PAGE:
Violin virtuoso Ray Chen is on a mission to share his passion for classical music with the world.
The internationally-renowned soloist has made a name for himself not just on stage, but on screen.
With thousands of followers on YouTube, Facebook, Twitter and Instagram, Mr Chen is connecting the old with the new, revealing the beauty of centuries-old music using the power of social media.
Often he uploads short videos ranging from mini masterclasses – '' – to comic sketches, like .
“We all know classical music has a stereotype of being quite stiff, but musicians are incredibly funny people," he told SBS World News.
"They’re just a bit shy about it. I think with social media comes the ability to show a human side."
Regarded as a trailblazer, the 28-year old’s online presence has boosted his name and that of classical music.
“Growing up in Brisbane, my friends were not so much into classical music so I would say from an early age I was already trying to convince my friends and others why classical music is so important to me.
"Why I could be so passionate about it."
Source: SBS / , Sophie Zhai
Unlike most classical music concerts which are generally packed with middle-aged or elderly people, Mr Chen has, not surprisingly, tapped into a unique market.
“I’m seeing a different type of crowd for the concerts where I’m playing ... [there’s] a large demographic of young kids.”
There are stories of parents telling Mr Chen their children have been inspired to pick up an instrument or attend his concerts after watching one of his quirky online videos.
“It’s really inspiring because then you know that you are changing the future generation.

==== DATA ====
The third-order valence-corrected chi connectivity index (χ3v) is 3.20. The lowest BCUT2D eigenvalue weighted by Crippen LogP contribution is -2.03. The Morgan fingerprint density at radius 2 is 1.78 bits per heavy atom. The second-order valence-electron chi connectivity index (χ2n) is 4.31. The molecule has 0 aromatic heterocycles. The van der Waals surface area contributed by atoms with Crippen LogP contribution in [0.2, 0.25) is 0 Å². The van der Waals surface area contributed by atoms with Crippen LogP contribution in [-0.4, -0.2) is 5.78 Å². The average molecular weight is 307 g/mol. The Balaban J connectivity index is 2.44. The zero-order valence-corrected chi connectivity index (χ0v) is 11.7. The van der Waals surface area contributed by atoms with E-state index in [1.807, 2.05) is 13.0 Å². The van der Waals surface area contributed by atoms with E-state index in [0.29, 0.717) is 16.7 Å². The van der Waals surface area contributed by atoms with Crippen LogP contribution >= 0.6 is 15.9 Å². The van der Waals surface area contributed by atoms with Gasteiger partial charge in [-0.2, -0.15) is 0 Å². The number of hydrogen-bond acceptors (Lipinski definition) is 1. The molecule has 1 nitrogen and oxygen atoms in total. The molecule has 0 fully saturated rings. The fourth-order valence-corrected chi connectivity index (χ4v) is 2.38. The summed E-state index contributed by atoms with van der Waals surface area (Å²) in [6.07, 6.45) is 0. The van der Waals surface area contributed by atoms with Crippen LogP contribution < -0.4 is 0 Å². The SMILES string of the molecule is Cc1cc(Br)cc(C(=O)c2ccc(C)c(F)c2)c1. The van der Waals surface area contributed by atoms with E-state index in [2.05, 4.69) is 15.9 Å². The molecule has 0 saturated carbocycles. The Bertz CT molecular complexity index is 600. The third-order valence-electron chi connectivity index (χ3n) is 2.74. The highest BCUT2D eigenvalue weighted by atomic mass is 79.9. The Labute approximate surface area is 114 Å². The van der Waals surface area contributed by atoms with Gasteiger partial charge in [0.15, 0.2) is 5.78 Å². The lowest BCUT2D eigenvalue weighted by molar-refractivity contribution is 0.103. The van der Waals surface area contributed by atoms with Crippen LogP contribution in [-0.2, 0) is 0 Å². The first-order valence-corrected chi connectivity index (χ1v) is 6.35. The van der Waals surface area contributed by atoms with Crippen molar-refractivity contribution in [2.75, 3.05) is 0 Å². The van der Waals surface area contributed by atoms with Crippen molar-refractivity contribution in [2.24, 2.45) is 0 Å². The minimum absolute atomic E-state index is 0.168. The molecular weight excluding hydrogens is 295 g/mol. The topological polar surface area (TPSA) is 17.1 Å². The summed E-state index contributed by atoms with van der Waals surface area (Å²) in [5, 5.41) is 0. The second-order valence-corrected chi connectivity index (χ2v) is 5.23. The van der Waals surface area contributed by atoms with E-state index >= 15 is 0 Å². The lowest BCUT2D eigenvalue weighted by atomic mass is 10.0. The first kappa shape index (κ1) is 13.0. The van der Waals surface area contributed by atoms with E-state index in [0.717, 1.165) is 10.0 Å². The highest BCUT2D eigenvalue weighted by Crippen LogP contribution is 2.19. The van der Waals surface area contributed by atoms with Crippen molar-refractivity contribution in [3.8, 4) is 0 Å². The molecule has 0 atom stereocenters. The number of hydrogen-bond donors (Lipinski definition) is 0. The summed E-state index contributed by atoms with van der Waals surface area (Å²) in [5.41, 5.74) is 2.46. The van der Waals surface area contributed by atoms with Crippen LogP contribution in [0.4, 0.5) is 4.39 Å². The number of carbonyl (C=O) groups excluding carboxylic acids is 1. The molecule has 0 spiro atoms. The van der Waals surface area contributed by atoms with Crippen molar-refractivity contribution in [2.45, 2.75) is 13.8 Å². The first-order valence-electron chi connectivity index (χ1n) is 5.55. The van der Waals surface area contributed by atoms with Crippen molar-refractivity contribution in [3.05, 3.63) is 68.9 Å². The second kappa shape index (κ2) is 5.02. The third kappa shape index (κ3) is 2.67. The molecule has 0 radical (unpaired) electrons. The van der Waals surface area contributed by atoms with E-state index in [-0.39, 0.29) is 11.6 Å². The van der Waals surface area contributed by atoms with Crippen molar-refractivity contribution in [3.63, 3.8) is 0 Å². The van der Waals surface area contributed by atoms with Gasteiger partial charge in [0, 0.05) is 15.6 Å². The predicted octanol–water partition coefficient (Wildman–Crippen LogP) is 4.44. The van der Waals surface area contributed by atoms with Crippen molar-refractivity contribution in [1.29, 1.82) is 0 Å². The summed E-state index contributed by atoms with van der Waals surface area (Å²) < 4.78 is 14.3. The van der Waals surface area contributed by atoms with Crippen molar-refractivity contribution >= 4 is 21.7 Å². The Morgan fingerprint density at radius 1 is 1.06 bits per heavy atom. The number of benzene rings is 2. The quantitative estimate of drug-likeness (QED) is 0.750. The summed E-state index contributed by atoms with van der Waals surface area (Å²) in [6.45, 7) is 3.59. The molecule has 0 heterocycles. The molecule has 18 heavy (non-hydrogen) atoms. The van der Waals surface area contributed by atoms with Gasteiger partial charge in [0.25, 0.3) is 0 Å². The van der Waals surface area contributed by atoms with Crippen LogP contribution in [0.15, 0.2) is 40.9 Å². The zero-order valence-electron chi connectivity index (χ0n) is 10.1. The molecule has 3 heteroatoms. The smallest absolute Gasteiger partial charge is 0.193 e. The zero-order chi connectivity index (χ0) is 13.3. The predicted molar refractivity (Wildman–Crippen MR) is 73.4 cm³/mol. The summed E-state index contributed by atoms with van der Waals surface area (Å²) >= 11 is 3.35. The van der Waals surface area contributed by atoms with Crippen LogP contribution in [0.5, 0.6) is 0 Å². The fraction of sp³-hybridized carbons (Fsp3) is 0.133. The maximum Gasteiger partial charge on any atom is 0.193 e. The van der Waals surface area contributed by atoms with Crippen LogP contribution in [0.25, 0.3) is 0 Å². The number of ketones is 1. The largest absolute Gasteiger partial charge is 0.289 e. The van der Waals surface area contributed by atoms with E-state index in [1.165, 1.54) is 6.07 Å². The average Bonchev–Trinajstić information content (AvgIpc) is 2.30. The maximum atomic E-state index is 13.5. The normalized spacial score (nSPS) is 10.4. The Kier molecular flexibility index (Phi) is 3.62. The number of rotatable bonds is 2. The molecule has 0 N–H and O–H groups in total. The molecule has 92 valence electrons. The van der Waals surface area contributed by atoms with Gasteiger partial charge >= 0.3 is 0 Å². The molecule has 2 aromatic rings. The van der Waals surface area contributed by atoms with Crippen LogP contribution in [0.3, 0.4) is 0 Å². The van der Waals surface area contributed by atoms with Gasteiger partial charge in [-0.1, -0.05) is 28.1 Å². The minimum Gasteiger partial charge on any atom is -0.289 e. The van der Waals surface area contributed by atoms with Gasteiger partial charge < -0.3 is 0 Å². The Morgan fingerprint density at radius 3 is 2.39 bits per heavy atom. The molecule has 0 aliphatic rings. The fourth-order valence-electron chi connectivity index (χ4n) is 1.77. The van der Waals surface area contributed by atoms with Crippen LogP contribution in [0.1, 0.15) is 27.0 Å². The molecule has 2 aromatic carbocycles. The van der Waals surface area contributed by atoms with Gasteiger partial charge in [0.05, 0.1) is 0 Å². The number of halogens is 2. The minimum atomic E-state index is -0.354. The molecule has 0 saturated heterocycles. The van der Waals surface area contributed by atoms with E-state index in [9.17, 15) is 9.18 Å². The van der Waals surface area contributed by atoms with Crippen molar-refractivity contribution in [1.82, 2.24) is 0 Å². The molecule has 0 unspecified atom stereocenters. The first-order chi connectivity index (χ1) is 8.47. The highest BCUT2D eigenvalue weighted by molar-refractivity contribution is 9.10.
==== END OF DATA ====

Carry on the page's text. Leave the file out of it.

“It’s a lot of responsibility but something I really enjoy.”
(L-R) Ray Chen, Princess Madeleine of Sweden, and Sakari Oramo at Carnegie Hall in New York in 2013. Source: AAP
The Taiwan-born Australian violinist moved to the US to attend the prestigious Curtis Institute of Music in Philadelphia when he was 16 and won the Queen Elizabeth International Violin Competition at 20.
Since then he’s become one of the most in-demand soloists of his generation, performing everywhere from Carnegie Hall to the Nobel Prize concert in Sweden.
It’s easy to understand why Mr Chen is adored by so many.
With his 1715 Stradivarius in hand, he weaves emotion and intensity into every piece. Plus his sense of humour and charisma off stage are infectious.
Mr Chen is back on home soil to perform works by Russian composer Dmitri Shostakovich at the Sydney Opera House.
Even as he describes the concertos he’ll perform, he attempts to make it more relatable for younger audiences to enjoy.
“It’s like a broken dystopia, think Hunger Games, like the poorer districts, and out of it emerges the hero like a beautiful flower. It’s very poetic in that way.”
During his time in Sydney, a few aspiring violinists will also get the chance to participate in a masterclass with him.
One of them, 24-year-old Bridget O’Donnell, a Sydney Symphony Orchestra fellow, said she’s been inspired by his modern twist on classical music.
“I really think it’s important that we use those [social media] platforms as musicians as there is a possibility of classical music having a disconnect with the audiences who we’re playing to. Ray is really encapsulating of a new generation that’s coming through.”